Want A New Home? All You Need Is Pocket Change.


Remember that pilot program in which a handful of states offered government-backed, $1000-down new home loans? Turns out you can get into one with less than a grand—quite a bit less. CNBC reports on one couple taking advantage of the offer who managed to get into a house for a mere 67 cents. (At that point, why not just give the home away for free?) Backers argue that the program's strict underwriting standards and the fixed, long-term mortgage rates it offers  mean it won't be simply be a one-way ticket to default for most of those who sign up. But as John Carney says, that's not a terribly persuasive argument:

Adjustable rate loans are not the primary drivers of defaults—the primary driver is the combination of borrowers who have negative equity and expect that the value of their home will not appreciate soon. This means that no money down home loans are particularly dangerous—regardless of how vigorously lenders counsel homeowners or screen for credit scores.

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  1. If you put no money down, what’s your incentive not to walk away?

    1. It doesn’t even matter if you put money down. The primary driver of defaults is the fact that people aren’t going to throw good money after bad. Far too many economists forget this basic fact, partly because they are of the mind that “if we just spent more money our scheme would have worked.”

  2. But how can you have “negative equity” if you put no money down?

    1. Simple, You buy a house for $500,000 and get a Mortgage for $500,000. The value drops below the amount owed on the mortgage.

    2. Would you liberal concern trolls please put a fucking sock in it already? We’re not ever going to buy into your propaganda.

      Jesus fucking Christ!

      1. Jesus Christ Almighty.
        A mouse ran up my nightie.
        It bit my tit
        and made me shit.
        Jesus Christ Almighty.

        1. Holy mothertyfuckity Christ almothefuckingmighty! Another goddamned liberal fuckity concern troll, thinking a nursery rhyme somehow makes their shitty brand of libertarianism any less shitty.

          Hey Mary? Do me a favor. Go suck your beloved Obama’s dick.

          1. God grant me the serenity
            to accept the things I cannot change;
            courage to change the things I can;
            and wisdom to know the difference.

  3. The printers screwed it up, its supposed to read:

    No, Money Down!

  4. “Negative equity” means that the market value of the house is less than the amount the owner owes on the house. So, if you buy a house with nothing down and housing prices take a dive shortly thereafter, you will have negative equity.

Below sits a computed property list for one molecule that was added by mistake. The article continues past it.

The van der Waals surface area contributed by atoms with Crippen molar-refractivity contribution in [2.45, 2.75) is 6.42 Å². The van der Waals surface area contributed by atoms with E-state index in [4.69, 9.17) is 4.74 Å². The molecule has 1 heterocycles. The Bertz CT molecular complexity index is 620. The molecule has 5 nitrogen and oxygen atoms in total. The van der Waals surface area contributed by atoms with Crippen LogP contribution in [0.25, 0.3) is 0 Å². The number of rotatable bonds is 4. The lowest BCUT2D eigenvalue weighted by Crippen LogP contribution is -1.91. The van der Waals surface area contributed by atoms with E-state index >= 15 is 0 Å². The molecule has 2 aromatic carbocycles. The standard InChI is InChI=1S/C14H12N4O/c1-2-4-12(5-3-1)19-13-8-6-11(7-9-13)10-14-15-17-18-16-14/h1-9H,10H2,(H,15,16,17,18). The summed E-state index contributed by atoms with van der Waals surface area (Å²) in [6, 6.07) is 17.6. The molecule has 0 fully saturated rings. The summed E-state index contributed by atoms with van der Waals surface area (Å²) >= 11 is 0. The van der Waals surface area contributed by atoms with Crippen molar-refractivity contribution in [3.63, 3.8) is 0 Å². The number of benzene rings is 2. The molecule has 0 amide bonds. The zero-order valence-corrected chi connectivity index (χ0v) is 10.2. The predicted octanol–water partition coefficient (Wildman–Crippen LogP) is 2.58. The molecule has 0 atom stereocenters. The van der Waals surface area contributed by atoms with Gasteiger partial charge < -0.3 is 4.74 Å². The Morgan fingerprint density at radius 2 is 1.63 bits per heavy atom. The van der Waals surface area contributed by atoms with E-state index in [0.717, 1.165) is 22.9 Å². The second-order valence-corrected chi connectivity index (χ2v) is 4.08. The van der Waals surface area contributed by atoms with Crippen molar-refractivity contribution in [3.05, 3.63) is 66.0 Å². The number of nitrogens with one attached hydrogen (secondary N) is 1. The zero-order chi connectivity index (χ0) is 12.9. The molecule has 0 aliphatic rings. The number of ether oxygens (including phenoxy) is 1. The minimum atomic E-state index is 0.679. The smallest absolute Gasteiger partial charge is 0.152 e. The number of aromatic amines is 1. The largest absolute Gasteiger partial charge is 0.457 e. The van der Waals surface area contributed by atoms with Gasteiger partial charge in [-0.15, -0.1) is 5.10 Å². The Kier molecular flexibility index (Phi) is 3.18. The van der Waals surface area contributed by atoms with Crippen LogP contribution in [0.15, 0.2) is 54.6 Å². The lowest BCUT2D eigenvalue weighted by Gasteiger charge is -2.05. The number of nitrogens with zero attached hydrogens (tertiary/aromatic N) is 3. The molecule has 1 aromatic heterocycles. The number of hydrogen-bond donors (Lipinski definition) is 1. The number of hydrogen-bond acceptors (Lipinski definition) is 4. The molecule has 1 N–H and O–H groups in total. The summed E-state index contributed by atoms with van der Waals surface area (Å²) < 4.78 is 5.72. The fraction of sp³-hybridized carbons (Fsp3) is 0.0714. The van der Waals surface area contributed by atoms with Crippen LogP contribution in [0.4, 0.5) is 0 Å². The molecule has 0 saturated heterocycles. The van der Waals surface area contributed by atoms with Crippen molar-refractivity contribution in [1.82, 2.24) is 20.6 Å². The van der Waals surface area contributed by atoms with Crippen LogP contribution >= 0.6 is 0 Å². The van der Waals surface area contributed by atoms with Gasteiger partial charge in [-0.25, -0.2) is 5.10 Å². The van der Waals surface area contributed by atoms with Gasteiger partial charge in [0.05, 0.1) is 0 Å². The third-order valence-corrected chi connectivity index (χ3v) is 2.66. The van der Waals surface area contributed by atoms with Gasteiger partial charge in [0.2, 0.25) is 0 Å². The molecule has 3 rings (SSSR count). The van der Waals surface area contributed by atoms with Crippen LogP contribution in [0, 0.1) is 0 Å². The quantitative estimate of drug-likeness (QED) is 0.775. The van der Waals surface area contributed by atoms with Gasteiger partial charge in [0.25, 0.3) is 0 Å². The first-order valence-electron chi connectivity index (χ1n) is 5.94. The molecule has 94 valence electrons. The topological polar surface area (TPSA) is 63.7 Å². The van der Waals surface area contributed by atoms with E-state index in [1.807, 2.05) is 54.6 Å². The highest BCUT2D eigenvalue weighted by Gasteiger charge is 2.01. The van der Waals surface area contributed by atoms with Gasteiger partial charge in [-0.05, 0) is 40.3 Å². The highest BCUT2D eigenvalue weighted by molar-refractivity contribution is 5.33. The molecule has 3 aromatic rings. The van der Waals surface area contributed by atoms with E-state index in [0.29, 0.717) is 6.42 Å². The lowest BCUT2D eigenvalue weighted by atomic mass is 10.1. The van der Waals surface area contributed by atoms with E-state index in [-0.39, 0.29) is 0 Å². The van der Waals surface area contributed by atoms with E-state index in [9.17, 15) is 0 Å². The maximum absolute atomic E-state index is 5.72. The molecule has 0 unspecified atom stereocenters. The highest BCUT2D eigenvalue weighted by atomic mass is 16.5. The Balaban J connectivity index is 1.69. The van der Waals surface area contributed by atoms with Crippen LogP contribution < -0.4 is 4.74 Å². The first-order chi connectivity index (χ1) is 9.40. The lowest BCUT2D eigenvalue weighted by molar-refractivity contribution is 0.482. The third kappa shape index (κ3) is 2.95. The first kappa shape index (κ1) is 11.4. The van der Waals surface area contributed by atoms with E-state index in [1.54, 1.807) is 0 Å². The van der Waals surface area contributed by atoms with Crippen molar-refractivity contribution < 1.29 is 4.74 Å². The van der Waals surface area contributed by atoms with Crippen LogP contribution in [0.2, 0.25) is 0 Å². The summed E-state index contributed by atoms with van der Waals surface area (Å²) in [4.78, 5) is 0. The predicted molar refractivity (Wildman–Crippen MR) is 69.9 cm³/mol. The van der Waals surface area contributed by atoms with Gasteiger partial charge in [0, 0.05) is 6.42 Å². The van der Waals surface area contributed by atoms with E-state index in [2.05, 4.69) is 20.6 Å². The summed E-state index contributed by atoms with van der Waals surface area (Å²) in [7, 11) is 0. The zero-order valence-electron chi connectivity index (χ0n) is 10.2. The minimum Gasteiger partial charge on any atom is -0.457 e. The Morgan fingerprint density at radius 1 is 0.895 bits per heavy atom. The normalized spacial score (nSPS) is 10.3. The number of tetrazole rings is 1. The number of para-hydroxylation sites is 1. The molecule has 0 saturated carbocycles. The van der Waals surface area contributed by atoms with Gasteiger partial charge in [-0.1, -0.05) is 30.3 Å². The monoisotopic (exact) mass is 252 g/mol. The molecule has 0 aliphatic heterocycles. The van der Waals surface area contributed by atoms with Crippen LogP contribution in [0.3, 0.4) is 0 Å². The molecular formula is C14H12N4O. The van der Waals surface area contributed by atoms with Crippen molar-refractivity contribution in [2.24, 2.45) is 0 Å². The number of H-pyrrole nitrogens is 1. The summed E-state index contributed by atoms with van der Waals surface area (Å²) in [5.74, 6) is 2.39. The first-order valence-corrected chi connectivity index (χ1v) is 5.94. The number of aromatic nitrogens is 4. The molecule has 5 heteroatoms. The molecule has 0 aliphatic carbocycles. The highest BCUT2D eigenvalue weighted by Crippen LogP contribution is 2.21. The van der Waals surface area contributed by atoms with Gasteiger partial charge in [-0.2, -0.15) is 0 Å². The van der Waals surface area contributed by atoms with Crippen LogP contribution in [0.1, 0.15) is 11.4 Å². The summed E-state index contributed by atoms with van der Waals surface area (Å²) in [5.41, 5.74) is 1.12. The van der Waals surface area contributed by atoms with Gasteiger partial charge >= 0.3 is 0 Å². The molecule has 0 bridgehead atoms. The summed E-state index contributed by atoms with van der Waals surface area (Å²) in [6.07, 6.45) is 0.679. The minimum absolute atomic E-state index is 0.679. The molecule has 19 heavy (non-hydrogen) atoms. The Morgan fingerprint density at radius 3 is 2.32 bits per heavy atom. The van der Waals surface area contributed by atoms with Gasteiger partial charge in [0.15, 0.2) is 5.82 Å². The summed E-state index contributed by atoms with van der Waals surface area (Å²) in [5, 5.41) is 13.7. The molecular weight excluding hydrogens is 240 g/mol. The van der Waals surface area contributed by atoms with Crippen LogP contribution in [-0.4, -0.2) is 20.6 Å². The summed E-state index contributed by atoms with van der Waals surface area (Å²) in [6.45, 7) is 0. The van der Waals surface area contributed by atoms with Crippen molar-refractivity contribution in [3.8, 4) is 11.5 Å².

1. The above was intended to be a reply to Jonny Scrum-half. However, subsequent to posting, I realized that Jonny was probably being sarcastic or ironic or something. Sorry to miss the obvious – I am not quite awake yet.

    2. You dont even need a dive. If you start with nothing down and roll the closing costs into the loan, you start with negative equity.

      1. Thank you for taking care of that.

  5. Hey there,

    To all of those who are $100,000+ under water and don’t have much money invested into the property, the best thing for them to do is walk away.

    It is a sound business choice in which an individual should weigh between what is worth more:

    A> Your credit score
    B> Your $100,000+

    1. Sigh…once again, not in a recourse state.

      In a recourse state you owe the difference just like when your car is repossessed (although whether the bank comes after you or not is another matter).

      1. Of course, the kind of states where you could end up 100k under water are all either non-recourse or effectively non-recourse states.

        Correlation? Causation?

        Yes and Yes.

        1. I dunno about that. Every state has cities and town with slums. When property values plummet, you can be underwater. The terms of the mortgages don’t really make much of a difference to market-clearing values of the properties.

      2. Actually, in my state, New York (also true for New Jersey), these are Single-Action States. That is, the Bank can only do one of the two
        A> Sue you for the amount owed without foreclosure (This takes over 5years and banks almost never go this route. Especially in today’s climate. It may be very easy to find sympathetic jurors.)

        B> Foreclosure where the bank gets the property AND THAT’s it.

        If you are in a non-recourse state with no single-action…you are screwed.

        1. And, there’s always Bankruptcy.

          1. Yep, but BK doesnt help if you have the 100k sitting in the bank. But, as I bought my house with 50% equity, its not an issue of mine.

            Oh, and you arent “screwed”. You owe the bank that money (unless your contract says otherwise, like in non-recourse states). The problem with “single-action” states isnt that, its that option A takes 5 years. Look, NY, if you want to be a non-recourse state, be a non-recourse state. Dont force it via court delays.